Fear of Unwanted or Intrusive Thoughts - Pure O OCD - Pure O

fear of unwanted or intrusive thoughts fear of unwanted thoughts mental health ocd ocd video pure o ocd types of fear what is intrusive thoughts Feb 18, 2021

Fear of Unwanted or Intrusive Thoughts - Pure O OCD - Pure O 

https://www.restoredminds.com/5-Rules-For-Recovery

https://www.restoredminds.com/ocd-assessment

 

In this episode, I am going to discuss the fear of unwanted or intrusive thoughts. Intrusive thoughts generally fall into the following three categories: unwanted violent thoughts/images, unwanted sexual thoughts/images, and unwanted thoughts related to God or one’s religion. These intrusive thoughts often cause the person a significant amount of stress and impact their daily functioning. So in this episode, I am going to present a high-level overview of unwanted & intrusive thoughts and how you can begin to break free from them.

 

TRANSCRIPT

(00:05):

All right. Hey there. And welcome to this episode where we're going to talk about the fear of evil or blasphemous or unwanted thoughts. And so, um, for those of you that don't know me, my name is Matt Codde and I'm a licensed clinical social worker and I'm the founder of restored minds. And on this episode, I want to create a kind of high level view of, um, you know, the fear of unwanted thoughts, right? Or the fear of evil thoughts or twisted thoughts. I mean, however you want to say it, it's like you're having these, you know, the experience we're talking about is really these, um, thoughts that are coming up into your conscious awareness that, you know, are not reflective of who you are. And so you fear their very presence and you fear what they mean, what they mean about you. And so when we talk about these fears, um, let's go ahead and dive into what, you know, we might classify them as right first.

(00:53):

And so these fears, uh, generally fall into kind of three categories, and they're usually the fears of violent thoughts or harmful thoughts. Right. And they could be images. They could be, what if it's right there also the fears of, uh, you know, intrusive sexual thoughts or, you know, any kind of thoughts that are sexually inappropriate. And then, um, also the fears of, you know, religious thoughts, and this could be fears of possession fears of going to hell as well as existential ideas. Like what's the meaning of life and then getting locked on that and trying to figure it out.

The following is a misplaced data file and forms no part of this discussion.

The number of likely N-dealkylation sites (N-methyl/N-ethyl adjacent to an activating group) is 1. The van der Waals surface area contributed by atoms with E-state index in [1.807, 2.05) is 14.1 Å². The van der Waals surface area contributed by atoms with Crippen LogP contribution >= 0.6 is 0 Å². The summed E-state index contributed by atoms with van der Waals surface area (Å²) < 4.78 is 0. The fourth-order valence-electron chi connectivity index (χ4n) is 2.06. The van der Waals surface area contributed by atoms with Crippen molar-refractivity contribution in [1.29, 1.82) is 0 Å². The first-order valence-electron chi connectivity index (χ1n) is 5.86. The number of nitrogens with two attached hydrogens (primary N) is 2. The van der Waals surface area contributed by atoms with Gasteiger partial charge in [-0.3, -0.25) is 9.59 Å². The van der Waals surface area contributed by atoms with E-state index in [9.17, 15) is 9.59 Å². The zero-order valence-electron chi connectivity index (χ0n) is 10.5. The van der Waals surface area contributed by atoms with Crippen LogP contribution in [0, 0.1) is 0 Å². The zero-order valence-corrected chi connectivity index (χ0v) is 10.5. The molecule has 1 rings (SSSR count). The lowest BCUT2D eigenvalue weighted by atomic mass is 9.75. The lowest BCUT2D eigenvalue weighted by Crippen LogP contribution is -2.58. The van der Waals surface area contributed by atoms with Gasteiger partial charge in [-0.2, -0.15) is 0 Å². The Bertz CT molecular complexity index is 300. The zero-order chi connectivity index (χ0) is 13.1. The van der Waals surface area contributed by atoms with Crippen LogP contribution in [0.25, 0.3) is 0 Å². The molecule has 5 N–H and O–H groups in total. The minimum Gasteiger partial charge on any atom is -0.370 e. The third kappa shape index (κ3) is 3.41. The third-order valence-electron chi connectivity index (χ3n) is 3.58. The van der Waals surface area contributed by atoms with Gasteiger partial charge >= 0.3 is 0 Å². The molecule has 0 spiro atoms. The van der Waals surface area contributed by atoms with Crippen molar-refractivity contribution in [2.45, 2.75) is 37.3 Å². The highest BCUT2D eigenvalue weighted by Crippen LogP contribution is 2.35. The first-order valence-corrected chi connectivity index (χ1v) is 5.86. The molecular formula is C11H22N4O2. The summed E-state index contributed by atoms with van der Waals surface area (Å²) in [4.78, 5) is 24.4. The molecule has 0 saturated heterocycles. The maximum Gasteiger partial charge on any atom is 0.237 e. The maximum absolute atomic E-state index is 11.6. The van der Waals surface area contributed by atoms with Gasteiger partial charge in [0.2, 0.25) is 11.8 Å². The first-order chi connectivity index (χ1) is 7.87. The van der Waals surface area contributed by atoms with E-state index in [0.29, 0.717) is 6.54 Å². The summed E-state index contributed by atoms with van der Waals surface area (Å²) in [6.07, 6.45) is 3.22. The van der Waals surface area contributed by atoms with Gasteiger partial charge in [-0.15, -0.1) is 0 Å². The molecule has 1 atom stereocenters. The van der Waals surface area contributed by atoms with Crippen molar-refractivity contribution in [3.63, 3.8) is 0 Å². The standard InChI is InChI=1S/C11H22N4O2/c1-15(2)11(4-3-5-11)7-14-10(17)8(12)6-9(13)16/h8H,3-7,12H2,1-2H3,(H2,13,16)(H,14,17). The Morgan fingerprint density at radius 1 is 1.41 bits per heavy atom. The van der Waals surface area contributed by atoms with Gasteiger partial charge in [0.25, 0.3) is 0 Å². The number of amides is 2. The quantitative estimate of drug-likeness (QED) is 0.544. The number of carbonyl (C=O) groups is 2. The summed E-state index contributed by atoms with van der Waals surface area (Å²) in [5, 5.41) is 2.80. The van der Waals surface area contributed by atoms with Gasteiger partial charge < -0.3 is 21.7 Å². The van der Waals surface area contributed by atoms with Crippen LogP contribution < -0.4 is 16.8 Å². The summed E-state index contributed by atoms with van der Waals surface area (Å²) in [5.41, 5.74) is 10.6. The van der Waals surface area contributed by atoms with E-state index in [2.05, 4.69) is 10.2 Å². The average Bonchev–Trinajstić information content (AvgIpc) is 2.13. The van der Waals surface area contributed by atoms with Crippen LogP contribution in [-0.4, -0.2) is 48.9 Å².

(01:25):

Right. Um, and what we need to understand to begin is really the,

(01:31):

So, so first these, these thoughts kind of fall into what we used to call pure O C CD, right? And some people still call it that I personally don't believe in that term. Um, you know, because pure O C D stands for purely obsessional. And it means that it's a form of OCD that only has thoughts, right? It's only obsessions is pure obsessions, no compulsions. And the reality is that's just not true. Um, anyone that I've ever dealt with that has worked with this as well as, you know, myself as well, you know, I, everyone does compulsion's that has these thoughts where everyone does behaviors that reinforce them. Most of the behaviors people do are just things like, uh, you know, mentally ruminating analyzing a lot of mental behaviors, as well as things like avoiding right. Avoiding is a behavior, right? So if you're avoiding things that trigger you, like that's a behavior, right?

(02:19):

Like that's keeping that loop going as well as getting reassurance, um, and checking and all of the above. Right? So any every case that I've come across, um, with this particular, you know, kind of spectrum of, of intrusive thoughts and fear of unwanted thoughts, um, there's always behaviors that are going on. Um, so, so that's the first thing is that it, it's not some like special form of OCD, right? And so if that's something that you're holding onto, I really encourage you to let that go because it's just misinformation. And if you really kind of go through, you know, the, and identify the behaviors you're doing, like you'll find behaviors, um, I've never come across someone who hasn't. And so I'm, so that's number one. Number two is that we need to understand that these thoughts are normal, right? Like that, that's the, one of the most difficult parts about this, right? Is that when you are experiencing these intrusive thoughts, what happens is, is people internalize the experience, meaning like, okay, well I'm having this bad thought, what does that mean about me? Um, you know, and then they go into this like hyper responsibility mode of like, I need to protect everyone, or I need to make sure I never do something like that. And, you know, um,

(03:30):

These, the, all these

(03:32):

Behaviors start to form to, you know, quote, protect themselves. Right. And, um, or, or try to make sure that that unwanted thought never comes true.

(03:40):

Right. And

(03:44):

When we think that the content of the thought is the problem

(03:49):

We've already, you know, lost

(03:51):

This battle in many ways. And so let me go ahead and say that again. So when we believe that this is a content problem in the, in the mind, right? Like the content of the thought itself is the problem. We're not focusing on the real problem. So that's one of the major points that I want to make in this episode,

(04:08):

If you're dealing

(04:09):

With these thoughts and especially on a repetitive basis, these thoughts keep popping up and popping up and popping up, right? You don't have like that. And again, more importantly, you're having this, you know, anxiety and stress response happen. And then, um, you know, you find yourself doing these behaviors and this is happening on a loop, right? And this has been ongoing and ongoing and ongoing. One of the things is, is that, look, these thoughts that you're having are normal, you know, cause you know, most people experience intrusive thoughts. Um, number one, number two is that these thoughts, one of the reasons that you're reacting to them in an adverse way is because you know, that they don't reflect who you really are. And that's why, what we call those are thoughts of what we call ego-dystonic, right? The thoughts, aren't a reflection of who you really are.

(04:50):